There are certain studies which are of particular interest to those who are interested in politics, which I come across and then forget, only to search for them again. Even if only for my own future reference, here are a few interesting ones:
Apparently, the town of Dauphin, Manitoba was used for a sociological experiment in the 1970s, in which every resident was given a guaranteed minimum income regardless of their circumstances. They were then compared to residents of nearby towns in similar economic straits but without this program in operation. The result: contrary to popular belief, it did not cause people to stop working. The only people who worked less under the guaranteed minimum income program were teenagers (who tended to go back to school) and new mothers (who tended to raise their children). In both cases, that is an outcome that most people find desirable. This tears a big hole in the popular conservative notion that minimum income would make people stop working: apparently, nobody is particularly happy to live on a minimum income, and rather than simply laying about on it, will use it as a springboard to attempt to move up the socio-economic ladder.
A researcher named Joe Henrich decided to conduct numerous psychological experiments which had been done before in the US, but he conducted them on residents of foreign cultures. The results were startling: many of the conclusions drawn by psychologists from prior research on Americans were assumed to be universal human traits, but were in fact unique to Americans. This has many far-reaching ramifications for the field of psychology, since the bulk of psychological research has been conducted on Americans.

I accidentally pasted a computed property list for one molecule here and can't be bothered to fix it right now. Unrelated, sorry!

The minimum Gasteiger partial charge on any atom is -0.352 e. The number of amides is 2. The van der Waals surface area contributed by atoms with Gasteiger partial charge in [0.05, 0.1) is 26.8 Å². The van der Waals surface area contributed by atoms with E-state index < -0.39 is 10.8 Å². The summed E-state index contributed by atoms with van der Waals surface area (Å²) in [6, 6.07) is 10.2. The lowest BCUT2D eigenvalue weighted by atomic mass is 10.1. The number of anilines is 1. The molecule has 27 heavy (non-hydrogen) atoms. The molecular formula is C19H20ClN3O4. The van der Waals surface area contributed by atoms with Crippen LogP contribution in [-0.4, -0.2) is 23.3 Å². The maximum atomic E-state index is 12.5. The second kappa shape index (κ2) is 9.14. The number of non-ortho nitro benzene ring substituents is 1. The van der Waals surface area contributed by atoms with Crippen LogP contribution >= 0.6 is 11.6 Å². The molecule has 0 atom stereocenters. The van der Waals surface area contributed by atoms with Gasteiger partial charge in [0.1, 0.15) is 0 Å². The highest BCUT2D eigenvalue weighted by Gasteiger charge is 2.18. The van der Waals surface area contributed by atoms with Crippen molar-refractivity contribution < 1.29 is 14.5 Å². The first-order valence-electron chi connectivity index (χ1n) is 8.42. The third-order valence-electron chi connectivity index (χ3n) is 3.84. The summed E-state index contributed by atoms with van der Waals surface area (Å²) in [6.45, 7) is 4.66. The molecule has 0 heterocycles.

According to a study published in the New England Journal of Medicine in August 2003, the administrative overhead cost of American health care is roughly three times as high per capita as the administrative overhead cost of Canadian health care. Not only does this blow a hole in the widespread assumption that private industry is always more efficient than government, but it explains much of the soaring cost of American health care.
“Are Emily and Greg More Employable Than Lakisha And Jamal?” Researchers conducted experiments in which they sent out resumes with identical information except for one difference: “white-sounding” versus “ethnic-sounding” names. The results were startling: white-sounding names received 50% more call-backs for interviews after sending out otherwise identical resumes. Not only that, but the effect of higher-quality resumes was more pronounced for the people with white-sounding names. Variations of this study have been conducted independently in different areas, with similar results. For those who call for an end to “affirmative action”, this study rather inconveniently points out that the raison d’etre for affirmative action still continues to exist, and that it merely levels the playing field rather than unfairly tilting it toward minorities.